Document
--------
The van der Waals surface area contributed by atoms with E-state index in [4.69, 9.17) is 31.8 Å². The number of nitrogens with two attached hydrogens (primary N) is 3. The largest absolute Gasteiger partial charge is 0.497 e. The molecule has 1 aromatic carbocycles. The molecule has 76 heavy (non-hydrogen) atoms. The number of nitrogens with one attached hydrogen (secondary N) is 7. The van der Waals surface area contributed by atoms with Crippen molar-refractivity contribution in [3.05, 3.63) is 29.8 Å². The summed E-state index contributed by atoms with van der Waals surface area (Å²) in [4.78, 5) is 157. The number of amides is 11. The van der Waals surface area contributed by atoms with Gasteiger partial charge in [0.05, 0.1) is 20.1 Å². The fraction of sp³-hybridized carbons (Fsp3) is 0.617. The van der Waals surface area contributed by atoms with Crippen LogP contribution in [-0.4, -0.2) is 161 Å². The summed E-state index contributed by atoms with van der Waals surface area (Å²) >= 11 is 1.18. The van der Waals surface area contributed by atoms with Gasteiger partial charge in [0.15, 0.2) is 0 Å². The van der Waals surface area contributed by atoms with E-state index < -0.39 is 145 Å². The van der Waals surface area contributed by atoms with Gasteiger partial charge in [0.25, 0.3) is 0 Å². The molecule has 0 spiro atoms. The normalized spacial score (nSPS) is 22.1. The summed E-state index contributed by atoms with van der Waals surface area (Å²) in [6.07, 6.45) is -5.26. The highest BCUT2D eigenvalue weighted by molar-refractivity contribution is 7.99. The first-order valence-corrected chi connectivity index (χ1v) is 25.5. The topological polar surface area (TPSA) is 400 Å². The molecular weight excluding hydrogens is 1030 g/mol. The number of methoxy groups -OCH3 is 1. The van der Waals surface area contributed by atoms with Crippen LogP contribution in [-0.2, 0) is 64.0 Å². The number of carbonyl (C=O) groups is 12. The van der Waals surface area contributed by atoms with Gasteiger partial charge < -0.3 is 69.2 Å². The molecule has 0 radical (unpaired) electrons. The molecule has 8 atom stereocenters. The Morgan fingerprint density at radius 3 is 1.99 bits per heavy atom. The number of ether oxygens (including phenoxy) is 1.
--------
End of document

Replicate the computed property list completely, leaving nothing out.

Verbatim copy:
The van der Waals surface area contributed by atoms with E-state index in [4.69, 9.17) is 31.8 Å². The number of nitrogens with two attached hydrogens (primary N) is 3. The largest absolute Gasteiger partial charge is 0.497 e. The molecule has 1 aromatic carbocycles. The molecule has 76 heavy (non-hydrogen) atoms. The number of nitrogens with one attached hydrogen (secondary N) is 7. The van der Waals surface area contributed by atoms with Crippen molar-refractivity contribution in [3.05, 3.63) is 29.8 Å². The summed E-state index contributed by atoms with van der Waals surface area (Å²) in [4.78, 5) is 157. The number of amides is 11. The van der Waals surface area contributed by atoms with Gasteiger partial charge in [0.05, 0.1) is 20.1 Å². The fraction of sp³-hybridized carbons (Fsp3) is 0.617. The van der Waals surface area contributed by atoms with Crippen LogP contribution in [-0.4, -0.2) is 161 Å². The summed E-state index contributed by atoms with van der Waals surface area (Å²) >= 11 is 1.18. The van der Waals surface area contributed by atoms with Gasteiger partial charge in [0.15, 0.2) is 0 Å². The van der Waals surface area contributed by atoms with E-state index < -0.39 is 145 Å². The van der Waals surface area contributed by atoms with Gasteiger partial charge in [0.25, 0.3) is 0 Å². The molecule has 0 spiro atoms. The normalized spacial score (nSPS) is 22.1. The summed E-state index contributed by atoms with van der Waals surface area (Å²) in [6.07, 6.45) is -5.26. The highest BCUT2D eigenvalue weighted by molar-refractivity contribution is 7.99. The first-order valence-corrected chi connectivity index (χ1v) is 25.5. The topological polar surface area (TPSA) is 400 Å². The molecular weight excluding hydrogens is 1030 g/mol. The number of methoxy groups -OCH3 is 1. The van der Waals surface area contributed by atoms with Crippen LogP contribution in [-0.2, 0) is 64.0 Å². The number of carbonyl (C=O) groups is 12. The van der Waals surface area contributed by atoms with Gasteiger partial charge < -0.3 is 69.2 Å². The molecule has 0 radical (unpaired) electrons. The molecule has 8 atom stereocenters. The Morgan fingerprint density at radius 3 is 1.99 bits per heavy atom. The number of ether oxygens (including phenoxy) is 1.